If interest rates rise (given that duration of assets is larger than duration of liabilities) assets lose more value than liabilities, reducing the value of the firm’s equity. If interest rates fall, assets gain more value than liabilities, increasing the value of the firm’s equity. When interest rates rise, why do assets lose more value than liabilities?
D(A) > D(L)
when interest rates change - rise e.g.
Change in value of Assets = -D(A) * Change in Rate
Change in value of liabilities = -D(L) * Change in Rate
Since D(A) > D(L)
Change in value of Assets > Change in Value of Liabilties (and this is a negative change, remember)
hence Value of Assets < Value of Liabilities
You were going so strong until you hit that last line; I wish that you hadn’t written it.
Obviously, it ain’t necessarily true; indeed, it’s pretty darned hard for it to be true, as that would imply negative equity.
understood - thanks for the correction.
It’s not like you to make mistakes.
Must have been early in the morning or late at night.
When interest rates rise (and duration of assets is larger than duration of liabilities):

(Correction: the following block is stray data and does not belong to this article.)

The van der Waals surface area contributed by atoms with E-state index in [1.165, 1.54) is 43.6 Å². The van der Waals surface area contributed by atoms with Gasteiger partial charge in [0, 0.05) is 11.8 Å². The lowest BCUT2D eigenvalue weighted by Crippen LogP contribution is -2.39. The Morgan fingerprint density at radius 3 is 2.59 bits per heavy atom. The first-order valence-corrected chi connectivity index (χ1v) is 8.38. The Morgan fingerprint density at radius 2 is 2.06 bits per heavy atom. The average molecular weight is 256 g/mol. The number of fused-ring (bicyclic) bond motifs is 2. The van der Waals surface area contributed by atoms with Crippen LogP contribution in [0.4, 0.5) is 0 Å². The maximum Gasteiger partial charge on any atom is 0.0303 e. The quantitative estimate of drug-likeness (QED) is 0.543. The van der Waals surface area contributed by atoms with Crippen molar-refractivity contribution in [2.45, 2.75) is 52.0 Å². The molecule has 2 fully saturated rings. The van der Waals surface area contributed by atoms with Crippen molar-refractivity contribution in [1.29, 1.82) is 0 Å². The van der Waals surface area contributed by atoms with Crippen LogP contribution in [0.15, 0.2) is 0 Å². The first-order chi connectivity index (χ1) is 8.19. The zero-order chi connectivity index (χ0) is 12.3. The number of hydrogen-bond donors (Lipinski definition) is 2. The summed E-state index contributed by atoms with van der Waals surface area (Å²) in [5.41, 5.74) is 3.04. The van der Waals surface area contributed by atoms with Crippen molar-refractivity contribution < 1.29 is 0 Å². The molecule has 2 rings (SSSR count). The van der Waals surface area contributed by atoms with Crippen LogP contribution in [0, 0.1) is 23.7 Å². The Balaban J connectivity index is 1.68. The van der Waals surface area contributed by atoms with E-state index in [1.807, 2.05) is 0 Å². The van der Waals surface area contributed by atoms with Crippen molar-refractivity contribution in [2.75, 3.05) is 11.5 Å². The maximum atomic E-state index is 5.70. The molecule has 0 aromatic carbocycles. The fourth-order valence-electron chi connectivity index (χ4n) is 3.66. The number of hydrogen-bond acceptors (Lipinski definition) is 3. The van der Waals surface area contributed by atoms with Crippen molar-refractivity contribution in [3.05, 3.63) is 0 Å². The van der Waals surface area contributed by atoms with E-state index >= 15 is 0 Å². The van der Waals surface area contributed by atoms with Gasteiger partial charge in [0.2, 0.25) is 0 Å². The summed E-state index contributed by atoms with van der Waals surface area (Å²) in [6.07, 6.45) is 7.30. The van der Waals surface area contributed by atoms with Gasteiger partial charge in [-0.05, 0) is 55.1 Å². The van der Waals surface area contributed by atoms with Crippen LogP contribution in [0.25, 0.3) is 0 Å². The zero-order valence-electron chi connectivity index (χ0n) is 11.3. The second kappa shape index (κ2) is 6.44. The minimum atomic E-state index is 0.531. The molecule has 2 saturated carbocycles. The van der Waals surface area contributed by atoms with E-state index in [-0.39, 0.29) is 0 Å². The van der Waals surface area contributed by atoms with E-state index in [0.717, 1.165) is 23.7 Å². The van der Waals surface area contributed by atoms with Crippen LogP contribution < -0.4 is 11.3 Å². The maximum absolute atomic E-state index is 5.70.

- Higher discount rate means lower asset value, meaning lower NPV - Higher discount rate means lower liability value, meaning higher NPV - Assets lose more than liabilities since assets duration > liabilities duration When interest rates rise (and duration of liabilities is larger than duration of assets): - Higher discount rate means lower asset value, meaning lower NPV - Higher discount rate means lower liability value, meaning higher NPV - Liabilities lose more than assets since liabilities duration > assets duration
Is that conceptually corect?
That’s correct from my understanding.
I like to think in terms of what’s repricing and placing A/L’s on a timeline:
1month 2 3 4 5 6
Since assets reprice fast (shorter duration), then will perform better when rates rise and vice versa.
If you’re asset sensitive, you’re assets reprice faster than liabilities and you increase value of equity when rates rise.
If you’re liability sensitive, you’re liabilities reprice faster than your assets and you increase value of equity when rates fall.
D(E) = [(A)*D(A) - (L)*D(L)]/E
where Assets (A) = Liabilities (L) + Equity (E) ; D( ) represents duration (% change in value)
A>L (for solvent firm)
if D(A) > D(L), sign of D(E) will be +ve
rates rise = value of equity falls and vice versa
its obviously different for the case where A